If you’re selling a home, you’re going to hear the word staging—and our guess is that you’ll have no idea what it means or why you should do it! Enter Marcia Layton Turner, who has advice on how to make sure your home looks as enticing as possible to prospective homebuyers. Turner is the author of The Complete Idiot’s Guide to Staging Your Home to Sell, and told us what three things everyone should do when selling a home.
Staging consists of three main activities—de-cluttering, cleaning, and marketing. Although all three are important, I'd say de-cluttering will have the biggest positive impact.
When you de-clutter, you help buyers see the available space and make it easier for them to envision their belongings there. Cleaning needs to consist of more than the regular scrubbing you do. It's best to start from the ceiling, and work down. You need to wipe down and dust, wash curtains and bedding, and do your best to make everything look spic-and-span. The cleaner it is, the more valuable the space is to buyers.
Finally, when you stage your home, you're also emphasizing the positives and downplaying the negatives. Make sure people can see important features like fireplaces and that closets are not stuffed to the brim, making it appear that there isn't enough storage.
Architectural details like archways or tin ceilings, or more functional features like a fireplace or second-floor laundry room. Anything you can do to draw attention to those competitive advantages will earn you more money.
Make sure nothing is blocking the buyers' view of positive features. Orient furniture so that it leads buyers' eyes to what you want them to notice, whether it's the built-ins on the wall or the view out the dining room window. Pull back curtains and window treatments to bring in light and draw attention outdoors, when you want it there. To draw attention to hardwood floors, pull up rugs.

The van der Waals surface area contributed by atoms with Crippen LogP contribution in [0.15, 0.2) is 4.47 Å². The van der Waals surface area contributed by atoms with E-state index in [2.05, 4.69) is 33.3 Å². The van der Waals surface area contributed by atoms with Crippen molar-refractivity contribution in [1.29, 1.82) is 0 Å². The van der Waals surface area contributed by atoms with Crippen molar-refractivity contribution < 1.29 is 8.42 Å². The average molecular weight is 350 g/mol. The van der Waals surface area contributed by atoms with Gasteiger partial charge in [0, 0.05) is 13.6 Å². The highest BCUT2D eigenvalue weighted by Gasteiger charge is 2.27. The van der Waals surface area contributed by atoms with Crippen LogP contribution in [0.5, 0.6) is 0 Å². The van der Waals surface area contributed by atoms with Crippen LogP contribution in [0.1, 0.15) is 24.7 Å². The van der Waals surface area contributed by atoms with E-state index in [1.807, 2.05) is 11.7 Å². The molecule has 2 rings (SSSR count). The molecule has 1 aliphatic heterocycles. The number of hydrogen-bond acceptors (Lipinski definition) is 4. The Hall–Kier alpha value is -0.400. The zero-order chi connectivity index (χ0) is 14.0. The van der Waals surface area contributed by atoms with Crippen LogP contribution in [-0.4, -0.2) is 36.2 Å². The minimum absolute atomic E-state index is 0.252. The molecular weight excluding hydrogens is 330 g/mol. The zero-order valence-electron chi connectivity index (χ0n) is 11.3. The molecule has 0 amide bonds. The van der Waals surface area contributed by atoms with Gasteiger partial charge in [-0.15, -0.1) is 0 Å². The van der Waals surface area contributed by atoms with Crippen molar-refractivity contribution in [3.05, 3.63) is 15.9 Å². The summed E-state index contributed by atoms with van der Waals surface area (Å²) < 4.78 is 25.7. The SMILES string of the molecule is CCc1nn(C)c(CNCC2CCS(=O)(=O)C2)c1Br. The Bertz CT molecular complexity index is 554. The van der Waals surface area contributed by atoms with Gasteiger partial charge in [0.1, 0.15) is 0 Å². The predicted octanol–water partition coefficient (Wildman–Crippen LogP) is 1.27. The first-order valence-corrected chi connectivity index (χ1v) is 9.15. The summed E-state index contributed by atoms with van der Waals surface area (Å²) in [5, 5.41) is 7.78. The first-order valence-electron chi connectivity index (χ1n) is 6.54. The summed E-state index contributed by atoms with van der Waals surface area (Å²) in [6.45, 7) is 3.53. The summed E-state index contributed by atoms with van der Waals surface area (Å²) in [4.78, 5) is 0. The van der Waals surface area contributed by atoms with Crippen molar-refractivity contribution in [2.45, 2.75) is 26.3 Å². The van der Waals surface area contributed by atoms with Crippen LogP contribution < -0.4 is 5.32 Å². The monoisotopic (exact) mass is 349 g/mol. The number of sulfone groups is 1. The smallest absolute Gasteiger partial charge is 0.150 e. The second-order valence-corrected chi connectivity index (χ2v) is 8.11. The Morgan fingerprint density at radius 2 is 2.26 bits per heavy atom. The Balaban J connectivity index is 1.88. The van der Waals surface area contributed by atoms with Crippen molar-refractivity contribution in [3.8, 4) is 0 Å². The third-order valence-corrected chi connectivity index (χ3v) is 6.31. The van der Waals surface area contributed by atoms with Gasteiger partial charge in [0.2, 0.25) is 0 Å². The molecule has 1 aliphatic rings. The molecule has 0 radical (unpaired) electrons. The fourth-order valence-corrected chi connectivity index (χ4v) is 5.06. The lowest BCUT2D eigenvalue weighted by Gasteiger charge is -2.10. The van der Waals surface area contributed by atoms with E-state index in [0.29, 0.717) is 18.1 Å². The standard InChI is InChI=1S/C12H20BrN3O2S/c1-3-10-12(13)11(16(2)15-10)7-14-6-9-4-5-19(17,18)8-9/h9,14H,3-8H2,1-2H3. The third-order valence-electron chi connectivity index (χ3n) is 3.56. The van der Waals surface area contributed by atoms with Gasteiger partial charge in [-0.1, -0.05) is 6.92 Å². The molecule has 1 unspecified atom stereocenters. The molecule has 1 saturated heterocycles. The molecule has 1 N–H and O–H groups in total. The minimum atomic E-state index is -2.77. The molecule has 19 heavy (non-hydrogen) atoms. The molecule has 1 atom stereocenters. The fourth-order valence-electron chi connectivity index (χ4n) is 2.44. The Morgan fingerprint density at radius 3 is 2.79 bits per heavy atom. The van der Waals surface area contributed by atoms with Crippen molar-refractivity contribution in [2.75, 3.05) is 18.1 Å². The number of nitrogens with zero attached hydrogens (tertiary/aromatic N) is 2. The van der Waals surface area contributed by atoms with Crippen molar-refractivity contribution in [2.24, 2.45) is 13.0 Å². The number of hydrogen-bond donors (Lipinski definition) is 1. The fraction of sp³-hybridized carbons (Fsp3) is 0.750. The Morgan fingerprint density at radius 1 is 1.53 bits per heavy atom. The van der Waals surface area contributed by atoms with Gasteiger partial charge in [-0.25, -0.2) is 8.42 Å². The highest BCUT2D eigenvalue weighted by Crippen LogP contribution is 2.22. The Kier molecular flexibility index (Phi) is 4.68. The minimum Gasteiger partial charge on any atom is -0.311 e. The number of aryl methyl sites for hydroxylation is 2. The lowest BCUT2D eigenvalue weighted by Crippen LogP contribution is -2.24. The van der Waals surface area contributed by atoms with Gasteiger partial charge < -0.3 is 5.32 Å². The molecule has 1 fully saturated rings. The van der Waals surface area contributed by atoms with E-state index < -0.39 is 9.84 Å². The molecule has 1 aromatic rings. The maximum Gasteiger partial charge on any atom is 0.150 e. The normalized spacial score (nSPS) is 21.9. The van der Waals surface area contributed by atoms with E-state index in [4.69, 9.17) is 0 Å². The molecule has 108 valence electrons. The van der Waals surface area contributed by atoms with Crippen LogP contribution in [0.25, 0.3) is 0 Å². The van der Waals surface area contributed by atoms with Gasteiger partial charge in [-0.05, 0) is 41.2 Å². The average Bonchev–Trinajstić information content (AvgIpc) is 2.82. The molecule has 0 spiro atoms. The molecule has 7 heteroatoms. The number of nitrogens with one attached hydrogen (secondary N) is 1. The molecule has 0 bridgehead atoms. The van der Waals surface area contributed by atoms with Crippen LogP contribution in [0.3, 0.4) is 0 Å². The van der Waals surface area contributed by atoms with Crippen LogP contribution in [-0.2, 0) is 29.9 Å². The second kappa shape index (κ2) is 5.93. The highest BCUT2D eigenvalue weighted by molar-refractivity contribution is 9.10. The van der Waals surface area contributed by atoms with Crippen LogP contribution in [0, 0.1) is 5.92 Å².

Curb appeal determines whether buyers will take the next step and ask to see a home's interior. It sets expectations and begins the home selling process.
Since buyers will likely spend the longest time at the front door, put a little extra effort to make that area nice. Put down a new welcome mat. Make sure the trim is freshly painted and the door in spotless shape. Clean the windows. Sweep the stoop. Place some fresh plants or potted trees near the door. Make sure the bushes are well-trimmed. Give the impression that you are fastidious about cleaning and upkeep by your attention to detail at the door.
Once buyers are inside, make sure the scent of the home is fresh and clean. Every home has its own odors, which you can lessen by washing and cleaning all fabric-based coverings on the bed and windows, opening the windows for 10 minutes before a showing, putting liquid cleanser in the toilet and leaving it there, and adding fresh flowers around the house.
Taking everything out of a room or home. Buyers need a visual guide to help them get perspective on a space and when you remove all the furniture, it's hard to gauge how large the room really is. You want to help buyers imagine their own furniture in the home, but a blank slate is hard to judge.
You don't want furniture that is overstuffed, because it can make a room feel small. Nor do you want ratty or dirty pieces, because they can detract from the overall appearance of the room buyers are looking at. More subdued colors, including neutral tans and grays, are generally preferred because they are less likely to become the room's focal point.
You can get some great ideas for how to arrange a room and the type of furniture buyers respond to, by flipping through catalogs for companies like Pottery Barn, Crate and Barrel, and Restoration Hardware. Use them as room templates.
That change usually indicates you’re making progress of some kind toward a goal.
You learn something new about yourself in the process.
Leaving corporate America to start my own consulting firm, which then led me to a freelance writing career.
For more information on Marcia Layton Turner, visit www.marcialaytonturner.com.
Home staging transforms rooms from that everyday lived-in look to ready-to-be sold for top dollar. This guide offers the tactics used by home stagers, from de-cluttering to arranging and remodeling, that yields a quicker sale and higher selling price....